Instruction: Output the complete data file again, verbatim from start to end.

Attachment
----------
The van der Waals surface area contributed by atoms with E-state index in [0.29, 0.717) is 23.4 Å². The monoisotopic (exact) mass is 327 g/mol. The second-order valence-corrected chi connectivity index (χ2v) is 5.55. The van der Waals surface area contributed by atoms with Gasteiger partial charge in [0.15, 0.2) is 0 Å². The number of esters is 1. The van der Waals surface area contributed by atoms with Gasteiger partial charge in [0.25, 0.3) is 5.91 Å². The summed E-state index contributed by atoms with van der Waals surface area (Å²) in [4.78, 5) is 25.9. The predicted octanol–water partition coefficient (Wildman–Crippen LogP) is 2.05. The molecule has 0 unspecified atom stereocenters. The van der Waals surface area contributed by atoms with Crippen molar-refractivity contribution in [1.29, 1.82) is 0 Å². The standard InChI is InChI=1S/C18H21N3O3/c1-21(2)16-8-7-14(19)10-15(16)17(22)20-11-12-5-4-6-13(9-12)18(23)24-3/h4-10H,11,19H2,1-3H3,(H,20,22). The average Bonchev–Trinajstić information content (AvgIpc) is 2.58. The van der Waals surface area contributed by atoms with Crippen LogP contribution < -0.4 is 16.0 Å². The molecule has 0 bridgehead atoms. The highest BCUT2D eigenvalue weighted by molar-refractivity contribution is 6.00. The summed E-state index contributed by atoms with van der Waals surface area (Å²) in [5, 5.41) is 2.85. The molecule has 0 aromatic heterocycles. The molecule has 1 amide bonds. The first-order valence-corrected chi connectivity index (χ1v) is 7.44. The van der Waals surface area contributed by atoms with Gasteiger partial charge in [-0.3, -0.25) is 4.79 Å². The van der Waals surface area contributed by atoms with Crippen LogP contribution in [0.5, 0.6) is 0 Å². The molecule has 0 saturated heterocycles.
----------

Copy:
The van der Waals surface area contributed by atoms with E-state index in [0.29, 0.717) is 23.4 Å². The monoisotopic (exact) mass is 327 g/mol. The second-order valence-corrected chi connectivity index (χ2v) is 5.55. The van der Waals surface area contributed by atoms with Gasteiger partial charge in [0.15, 0.2) is 0 Å². The number of esters is 1. The van der Waals surface area contributed by atoms with Gasteiger partial charge in [0.25, 0.3) is 5.91 Å². The summed E-state index contributed by atoms with van der Waals surface area (Å²) in [4.78, 5) is 25.9. The predicted octanol–water partition coefficient (Wildman–Crippen LogP) is 2.05. The molecule has 0 unspecified atom stereocenters. The van der Waals surface area contributed by atoms with Crippen molar-refractivity contribution in [1.29, 1.82) is 0 Å². The standard InChI is InChI=1S/C18H21N3O3/c1-21(2)16-8-7-14(19)10-15(16)17(22)20-11-12-5-4-6-13(9-12)18(23)24-3/h4-10H,11,19H2,1-3H3,(H,20,22). The average Bonchev–Trinajstić information content (AvgIpc) is 2.58. The van der Waals surface area contributed by atoms with Crippen LogP contribution < -0.4 is 16.0 Å². The molecule has 0 bridgehead atoms. The highest BCUT2D eigenvalue weighted by molar-refractivity contribution is 6.00. The summed E-state index contributed by atoms with van der Waals surface area (Å²) in [5, 5.41) is 2.85. The molecule has 0 aromatic heterocycles. The molecule has 1 amide bonds. The first-order valence-corrected chi connectivity index (χ1v) is 7.44. The van der Waals surface area contributed by atoms with Gasteiger partial charge in [-0.3, -0.25) is 4.79 Å². The van der Waals surface area contributed by atoms with Crippen LogP contribution in [0.5, 0.6) is 0 Å². The molecule has 0 saturated heterocycles.